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Created and Maintained by
A.B. Credaro
October, 2001
April 15, 2002

Libraries: Gardens for the Intellect
Amanda Credaro ©2003
Commissioned by U*N*A*B*A*S*H*E*D* Librarian (126)

Consider for a moment, the rose. A wonderful flower, known for eons – and not only decorative, but also useful for many purposes. And so many varieties – not only in color, but also size, shape, height, but also different cultivars. Standard or weeping. Espaliered, even. Those more knowledgeable in matters horticultural will tell you of the ‘old fashioned’, ‘tea’, climbing, and a vast array of hybrids.

But it’s the horns that are particularly interesting. There’s the little sneaky ones that bury themselves under the skin and require medical intervention to remove. They’re much worse than the great thorny barbs that you can see from a mile away. Those you can’t eliminate can largely be avoided; or if not, dealt with providing you have a sufficient time, personnel, and a budget allowance for the necessary equipment.

Does this sound like something else? Our libraries, perhaps?

Just like roses, there is a variety of library suitable for almost every location; but they all need nurturing. Library collections need regular pruning, and the living plants (and libraries) are not immortal. Neglect (in roses or libraries) will eventually lead to decay, fungal and pest attack, and ultimately mortification.

The world will still turn if roses, or libraries, were to suddenly cease to exist. But wouldn’t our lives be so much the poorer for their absence? They enrich our psyche through their mere existence; they cater to quiet contemplation and reflection. Each in their own way is so much more than a decorative diversion, although they also fulfil that role.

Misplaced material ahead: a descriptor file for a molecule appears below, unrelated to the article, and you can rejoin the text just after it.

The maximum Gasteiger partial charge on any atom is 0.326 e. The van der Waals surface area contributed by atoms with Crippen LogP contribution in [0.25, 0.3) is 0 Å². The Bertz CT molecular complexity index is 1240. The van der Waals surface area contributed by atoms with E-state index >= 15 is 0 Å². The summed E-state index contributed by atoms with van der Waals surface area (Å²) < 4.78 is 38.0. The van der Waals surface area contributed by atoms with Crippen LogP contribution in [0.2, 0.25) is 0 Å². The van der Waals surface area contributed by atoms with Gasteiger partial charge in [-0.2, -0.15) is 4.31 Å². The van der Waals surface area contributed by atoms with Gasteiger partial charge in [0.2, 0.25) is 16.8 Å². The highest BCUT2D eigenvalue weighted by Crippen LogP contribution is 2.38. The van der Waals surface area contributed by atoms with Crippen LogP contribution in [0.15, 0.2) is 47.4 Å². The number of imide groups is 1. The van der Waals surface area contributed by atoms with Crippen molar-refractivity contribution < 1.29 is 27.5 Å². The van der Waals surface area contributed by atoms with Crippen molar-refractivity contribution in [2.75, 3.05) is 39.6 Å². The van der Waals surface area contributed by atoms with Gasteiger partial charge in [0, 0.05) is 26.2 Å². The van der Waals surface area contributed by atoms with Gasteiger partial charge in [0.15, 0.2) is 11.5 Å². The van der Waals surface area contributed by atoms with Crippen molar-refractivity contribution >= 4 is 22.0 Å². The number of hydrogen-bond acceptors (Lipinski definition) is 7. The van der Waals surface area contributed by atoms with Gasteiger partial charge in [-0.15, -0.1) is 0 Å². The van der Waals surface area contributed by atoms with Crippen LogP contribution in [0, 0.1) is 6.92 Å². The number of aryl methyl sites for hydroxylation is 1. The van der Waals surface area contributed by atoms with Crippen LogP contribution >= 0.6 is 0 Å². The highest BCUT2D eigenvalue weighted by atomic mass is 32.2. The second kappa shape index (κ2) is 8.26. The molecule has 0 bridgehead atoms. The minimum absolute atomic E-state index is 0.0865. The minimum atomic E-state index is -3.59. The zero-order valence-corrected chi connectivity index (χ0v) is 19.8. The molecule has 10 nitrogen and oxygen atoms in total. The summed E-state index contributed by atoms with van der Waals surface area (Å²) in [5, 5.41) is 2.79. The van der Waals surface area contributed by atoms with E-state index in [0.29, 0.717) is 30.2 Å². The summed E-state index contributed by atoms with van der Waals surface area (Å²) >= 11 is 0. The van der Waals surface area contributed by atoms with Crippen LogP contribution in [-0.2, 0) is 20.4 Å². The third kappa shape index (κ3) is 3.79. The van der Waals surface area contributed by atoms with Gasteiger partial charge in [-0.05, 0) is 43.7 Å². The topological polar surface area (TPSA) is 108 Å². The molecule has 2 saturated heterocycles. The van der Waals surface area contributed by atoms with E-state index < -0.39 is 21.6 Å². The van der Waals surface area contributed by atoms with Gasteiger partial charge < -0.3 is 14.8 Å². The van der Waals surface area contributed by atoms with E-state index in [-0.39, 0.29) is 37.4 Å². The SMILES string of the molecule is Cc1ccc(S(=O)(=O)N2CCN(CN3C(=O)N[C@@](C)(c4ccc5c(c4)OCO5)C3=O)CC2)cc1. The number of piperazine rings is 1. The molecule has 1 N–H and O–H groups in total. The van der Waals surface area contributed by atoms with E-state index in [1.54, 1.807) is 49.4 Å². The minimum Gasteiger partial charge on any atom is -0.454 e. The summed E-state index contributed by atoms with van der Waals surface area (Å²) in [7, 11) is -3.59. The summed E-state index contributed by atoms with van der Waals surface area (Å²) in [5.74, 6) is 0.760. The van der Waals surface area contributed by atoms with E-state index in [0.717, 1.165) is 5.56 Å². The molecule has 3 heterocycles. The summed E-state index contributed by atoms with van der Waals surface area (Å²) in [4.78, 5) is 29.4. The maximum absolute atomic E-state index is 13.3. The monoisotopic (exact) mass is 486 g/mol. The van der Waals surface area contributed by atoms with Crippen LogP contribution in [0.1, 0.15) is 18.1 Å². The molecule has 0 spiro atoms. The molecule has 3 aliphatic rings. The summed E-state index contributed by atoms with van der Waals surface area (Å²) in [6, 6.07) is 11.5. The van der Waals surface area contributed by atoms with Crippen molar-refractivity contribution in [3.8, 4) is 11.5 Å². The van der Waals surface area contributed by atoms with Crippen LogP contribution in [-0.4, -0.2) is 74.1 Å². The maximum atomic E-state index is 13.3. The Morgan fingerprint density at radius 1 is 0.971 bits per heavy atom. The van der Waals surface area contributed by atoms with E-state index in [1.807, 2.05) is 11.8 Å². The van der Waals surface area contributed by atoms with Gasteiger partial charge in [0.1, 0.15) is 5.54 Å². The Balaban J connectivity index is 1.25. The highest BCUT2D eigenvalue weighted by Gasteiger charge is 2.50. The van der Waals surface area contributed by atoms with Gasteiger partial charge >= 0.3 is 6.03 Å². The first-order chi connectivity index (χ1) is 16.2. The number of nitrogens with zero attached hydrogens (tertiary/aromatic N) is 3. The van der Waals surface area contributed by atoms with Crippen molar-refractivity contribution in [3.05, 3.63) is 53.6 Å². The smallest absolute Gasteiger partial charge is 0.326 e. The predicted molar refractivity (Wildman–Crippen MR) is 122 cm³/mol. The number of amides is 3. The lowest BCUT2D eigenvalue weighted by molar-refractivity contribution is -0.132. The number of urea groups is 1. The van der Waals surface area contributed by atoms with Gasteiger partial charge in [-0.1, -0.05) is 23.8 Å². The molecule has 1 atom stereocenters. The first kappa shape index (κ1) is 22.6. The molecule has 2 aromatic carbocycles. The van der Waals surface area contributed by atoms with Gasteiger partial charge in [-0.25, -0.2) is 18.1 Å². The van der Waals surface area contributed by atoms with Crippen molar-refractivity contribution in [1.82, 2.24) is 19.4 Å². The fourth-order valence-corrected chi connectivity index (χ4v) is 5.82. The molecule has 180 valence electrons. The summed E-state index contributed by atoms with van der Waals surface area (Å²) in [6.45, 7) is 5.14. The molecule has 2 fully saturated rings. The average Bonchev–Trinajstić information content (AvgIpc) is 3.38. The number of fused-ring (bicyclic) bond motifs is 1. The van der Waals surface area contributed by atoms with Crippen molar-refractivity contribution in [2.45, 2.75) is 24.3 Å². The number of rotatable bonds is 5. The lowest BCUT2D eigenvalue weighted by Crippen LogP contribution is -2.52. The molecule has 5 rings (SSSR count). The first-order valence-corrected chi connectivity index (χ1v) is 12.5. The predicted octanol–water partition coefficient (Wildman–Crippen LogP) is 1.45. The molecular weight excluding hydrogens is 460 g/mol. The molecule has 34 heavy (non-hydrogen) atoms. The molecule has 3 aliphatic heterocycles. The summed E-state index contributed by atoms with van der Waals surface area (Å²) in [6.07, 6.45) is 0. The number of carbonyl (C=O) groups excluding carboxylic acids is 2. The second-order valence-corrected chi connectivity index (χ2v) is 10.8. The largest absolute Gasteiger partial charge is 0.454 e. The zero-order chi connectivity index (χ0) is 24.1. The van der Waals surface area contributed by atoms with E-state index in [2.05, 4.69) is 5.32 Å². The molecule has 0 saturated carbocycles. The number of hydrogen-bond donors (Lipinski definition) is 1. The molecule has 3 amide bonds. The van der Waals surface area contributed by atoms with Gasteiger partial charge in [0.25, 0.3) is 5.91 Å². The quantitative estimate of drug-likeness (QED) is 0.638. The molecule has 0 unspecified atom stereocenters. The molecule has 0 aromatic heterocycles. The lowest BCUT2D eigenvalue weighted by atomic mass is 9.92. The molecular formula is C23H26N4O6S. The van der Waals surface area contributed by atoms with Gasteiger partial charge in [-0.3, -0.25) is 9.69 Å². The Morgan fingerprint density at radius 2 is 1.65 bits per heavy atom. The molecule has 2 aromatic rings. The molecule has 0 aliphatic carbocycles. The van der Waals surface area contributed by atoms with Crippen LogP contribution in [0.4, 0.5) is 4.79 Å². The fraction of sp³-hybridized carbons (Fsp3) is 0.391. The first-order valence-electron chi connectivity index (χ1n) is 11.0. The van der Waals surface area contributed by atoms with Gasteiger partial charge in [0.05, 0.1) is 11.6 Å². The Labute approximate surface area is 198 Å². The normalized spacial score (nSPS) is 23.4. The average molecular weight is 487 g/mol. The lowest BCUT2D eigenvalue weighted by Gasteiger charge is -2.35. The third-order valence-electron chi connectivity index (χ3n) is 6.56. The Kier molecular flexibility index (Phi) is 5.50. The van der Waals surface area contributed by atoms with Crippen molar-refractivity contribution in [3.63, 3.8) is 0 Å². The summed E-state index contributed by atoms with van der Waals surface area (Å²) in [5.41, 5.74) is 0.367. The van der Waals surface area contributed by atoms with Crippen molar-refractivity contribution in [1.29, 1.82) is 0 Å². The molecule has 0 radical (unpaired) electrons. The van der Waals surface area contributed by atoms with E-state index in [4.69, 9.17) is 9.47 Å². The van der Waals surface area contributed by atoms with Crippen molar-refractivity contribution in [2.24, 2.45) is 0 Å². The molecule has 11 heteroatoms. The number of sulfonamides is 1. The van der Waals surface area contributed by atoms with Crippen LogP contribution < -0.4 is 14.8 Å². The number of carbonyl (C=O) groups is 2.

It seems strange that so many municipalities would not tolerate a park full of dying or dead flowers, but don’t seem to appreciate some of their libraries are in an equivalent state. Ageing collections are not being updated at a sufficient rate to accommodate the rapid growth in the volume of information, scientific and medical research, changing reading preferences. Staffing is being cut, thereby reducing the number of ‘gardeners’ – and reducing opening hours. Salaries are insufficient to attract the best and brightest new recruits to our profession.

It is ironic that it is our detractors who are addressing some of these problems – with their regular applications of fertilizer.

Further Reading:

Yates, A. (1988). Roses. Yates Gardening Guide. William Collins, Sydney. pp 253 – 257.

To correctly cite this page:
Credaro,A.B.(2003). Libraries: Gardens for the Intellect. Warrior Librarian Weekly [online] [Accessed:insert date]